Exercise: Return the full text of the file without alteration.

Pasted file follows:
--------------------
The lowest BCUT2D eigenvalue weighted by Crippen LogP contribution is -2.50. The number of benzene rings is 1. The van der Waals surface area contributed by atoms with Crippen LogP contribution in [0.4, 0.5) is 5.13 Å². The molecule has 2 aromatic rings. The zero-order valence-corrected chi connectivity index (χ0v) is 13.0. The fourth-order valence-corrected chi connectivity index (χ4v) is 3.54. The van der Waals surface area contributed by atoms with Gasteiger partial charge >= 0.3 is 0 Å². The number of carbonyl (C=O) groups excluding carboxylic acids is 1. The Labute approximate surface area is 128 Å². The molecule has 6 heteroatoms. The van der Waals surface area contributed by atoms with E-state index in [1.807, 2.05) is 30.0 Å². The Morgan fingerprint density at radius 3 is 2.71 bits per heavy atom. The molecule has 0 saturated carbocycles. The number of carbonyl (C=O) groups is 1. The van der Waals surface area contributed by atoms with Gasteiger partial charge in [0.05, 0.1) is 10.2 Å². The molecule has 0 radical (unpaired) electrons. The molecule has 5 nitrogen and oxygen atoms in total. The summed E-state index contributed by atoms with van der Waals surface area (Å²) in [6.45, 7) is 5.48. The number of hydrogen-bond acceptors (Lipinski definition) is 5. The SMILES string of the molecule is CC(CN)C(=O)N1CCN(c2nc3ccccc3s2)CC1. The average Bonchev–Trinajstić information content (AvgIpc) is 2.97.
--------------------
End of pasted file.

The lowest BCUT2D eigenvalue weighted by Crippen LogP contribution is -2.50. The number of benzene rings is 1. The van der Waals surface area contributed by atoms with Crippen LogP contribution in [0.4, 0.5) is 5.13 Å². The molecule has 2 aromatic rings. The zero-order valence-corrected chi connectivity index (χ0v) is 13.0. The fourth-order valence-corrected chi connectivity index (χ4v) is 3.54. The van der Waals surface area contributed by atoms with Gasteiger partial charge >= 0.3 is 0 Å². The number of carbonyl (C=O) groups excluding carboxylic acids is 1. The Labute approximate surface area is 128 Å². The molecule has 6 heteroatoms. The van der Waals surface area contributed by atoms with E-state index in [1.807, 2.05) is 30.0 Å². The Morgan fingerprint density at radius 3 is 2.71 bits per heavy atom. The molecule has 0 saturated carbocycles. The number of carbonyl (C=O) groups is 1. The van der Waals surface area contributed by atoms with Gasteiger partial charge in [0.05, 0.1) is 10.2 Å². The molecule has 0 radical (unpaired) electrons. The molecule has 5 nitrogen and oxygen atoms in total. The summed E-state index contributed by atoms with van der Waals surface area (Å²) in [6.45, 7) is 5.48. The number of hydrogen-bond acceptors (Lipinski definition) is 5. The SMILES string of the molecule is CC(CN)C(=O)N1CCN(c2nc3ccccc3s2)CC1. The average Bonchev–Trinajstić information content (AvgIpc) is 2.97.